41 “Then He will also say to those on His left, ‘Depart from Me, accursed ones, into the eternal fire which has been prepared for the devil and his angels; 42 for I was hungry, and you gave Me nothing to eat; I was thirsty, and you gave Me nothing to drink; 43 I was a stranger, and you did not invite Me in; naked, and you did not clothe Me; sick, and in prison, and you did not visit Me.’ 44 “Then they themselves also will answer, ‘Lord, when did we see You hungry, or thirsty, or a stranger, or naked, or sick, or in prison, and did not take care of You?’ 45 “Then He will answer them, ‘Truly I say to you, to the extent that you did not do it to one of the least of these, you did not do it to Me.’ 46 “These will go away into eternal punishment, but the righteous into eternal life.”
As we read this passage, a very tricky thought could enter into our minds, “if I care for others then I will gain entrance into heaven and be considered righteous.” This isn’t Jesus’ point as it clearly contradicts other statements in the scriptures. In talking about the difference between the sheep and goats of this metaphor, we must recognize that these actions are simply the “fruit” of being saved and not a way to earn salvation. In James 1 we read:
27 Pure and undefiled religion in the sight of our God and Father is this: to visit orphans and widows in their distress, and to keep oneself unstained by the world.
That isn’t to say we shouldn’t do these things; we just shouldn’t expect them to gain us any favor or salvation points for when this foretold judgment day comes. In Romans 4, the Apostle Paul goes to great lengths to explain this principle that our salvation comes from faith, not by works. He uses the example of the great spiritual forefather Abraham (whom both Jews and Christians alike can identify with):
2 For if Abraham was justified by works, he has something to boast about, but not before God. 3 For what does the Scripture say? “ABRAHAM BELIEVED GOD, AND IT WAS CREDITED TO HIM AS RIGHTEOUSNESS.” 4 Now to the one who works, his wage is not credited as a favor, but as what is due.
So then, this attitude of feeding the hungry, visiting the prisoner, and caring for strangers is a result of having had a spiritual renewal through faith in God and what Jesus has done for us. Too often we get it flipped around and think we must do these good things in order to gain favor with God. He might be pleased in the good we do but without the covering of Christ’s blood for our sins, we still cannot enter into the presence of a pure and holy God. Quite frankly, if we could, then God would be quite a disappointing entity, but that’s a different lesson altogether. The truth of the matter is that through our salvation we are able to fully and most effectively serve and love others. Sure we can do good things to others without being saved, but all it really does is serve ourselves, not the Kingdom.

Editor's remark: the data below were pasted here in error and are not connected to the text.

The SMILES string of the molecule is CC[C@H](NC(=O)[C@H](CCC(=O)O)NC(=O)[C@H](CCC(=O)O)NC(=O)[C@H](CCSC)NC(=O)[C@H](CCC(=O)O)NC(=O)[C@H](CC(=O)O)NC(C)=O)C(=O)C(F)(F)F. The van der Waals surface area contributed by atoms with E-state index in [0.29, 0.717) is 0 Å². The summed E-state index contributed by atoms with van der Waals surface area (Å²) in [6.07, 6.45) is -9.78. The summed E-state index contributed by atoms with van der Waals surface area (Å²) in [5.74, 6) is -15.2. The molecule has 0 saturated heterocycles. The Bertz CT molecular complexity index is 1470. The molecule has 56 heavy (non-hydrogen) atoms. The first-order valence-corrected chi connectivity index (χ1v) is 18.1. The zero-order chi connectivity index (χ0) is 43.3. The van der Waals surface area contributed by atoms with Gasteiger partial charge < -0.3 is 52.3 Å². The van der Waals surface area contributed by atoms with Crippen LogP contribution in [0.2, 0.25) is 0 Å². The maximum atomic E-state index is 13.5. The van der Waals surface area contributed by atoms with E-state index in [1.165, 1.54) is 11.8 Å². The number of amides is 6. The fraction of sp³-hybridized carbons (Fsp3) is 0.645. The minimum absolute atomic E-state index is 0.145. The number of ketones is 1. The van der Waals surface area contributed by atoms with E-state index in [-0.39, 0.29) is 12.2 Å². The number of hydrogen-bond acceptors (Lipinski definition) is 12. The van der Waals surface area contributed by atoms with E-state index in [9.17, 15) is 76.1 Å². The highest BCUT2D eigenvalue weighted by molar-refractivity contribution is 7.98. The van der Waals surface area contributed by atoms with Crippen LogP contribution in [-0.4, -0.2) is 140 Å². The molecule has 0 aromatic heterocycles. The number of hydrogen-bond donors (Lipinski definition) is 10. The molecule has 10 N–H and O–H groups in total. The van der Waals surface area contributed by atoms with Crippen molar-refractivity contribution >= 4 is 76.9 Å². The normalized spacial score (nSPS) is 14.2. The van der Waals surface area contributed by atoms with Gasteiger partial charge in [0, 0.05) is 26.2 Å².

What we must recognize here is not the actions but the attitude behind them. Look at what Jesus hits us with in Matthew 7:
15 “Beware of the false prophets, who come to you in sheep’s clothing, but inwardly are ravenous wolves. 16 “You will know them by their fruits. Grapes are not gathered from thorn bushes nor figs from thistles, are they? 17 “So every good tree bears good fruit, but the bad tree bears bad fruit. 18 “A good tree cannot produce bad fruit, nor can a bad tree produce good fruit. 19 “Every tree that does not bear good fruit is cut down and thrown into the fire. 20 “So then, you will know them by their fruits. 21 “Not everyone who says to Me, ‘Lord, Lord,’ will enter the kingdom of heaven, but he who does the will of My Father who is in heaven will enter. 22 “Many will say to Me on that day, ‘Lord, Lord, did we not prophesy in Your name, and in Your name cast out demons, and in Your name perform many miracles?’ 23 “And then I will declare to them, ‘I never knew you; DEPART FROM ME, YOU WHO PRACTICE LAWLESSNESS.’
If we only try to do “good things” of our own cognizance and power, we will continue to behave as hypocrites. Jesus explains that there will be people who preach the gospel and claim to be close with God but in reality it is just a farce. You will be able to see through the actions of their lives that they are fakers, speaking and acting to gain credulity with the people around them (just like the Pharisees). It isn’t about what they do but why they do it. This is why in verses 21-23 we see that even if we cast out demons and raise the dead it won’t matter unless we have entered into a relationship with God Himself.
So as we reflect upon whether or not we will be grouped with the goats or the sheep, let us be sure we evaluate not what we are doing, but our reasons for doing it.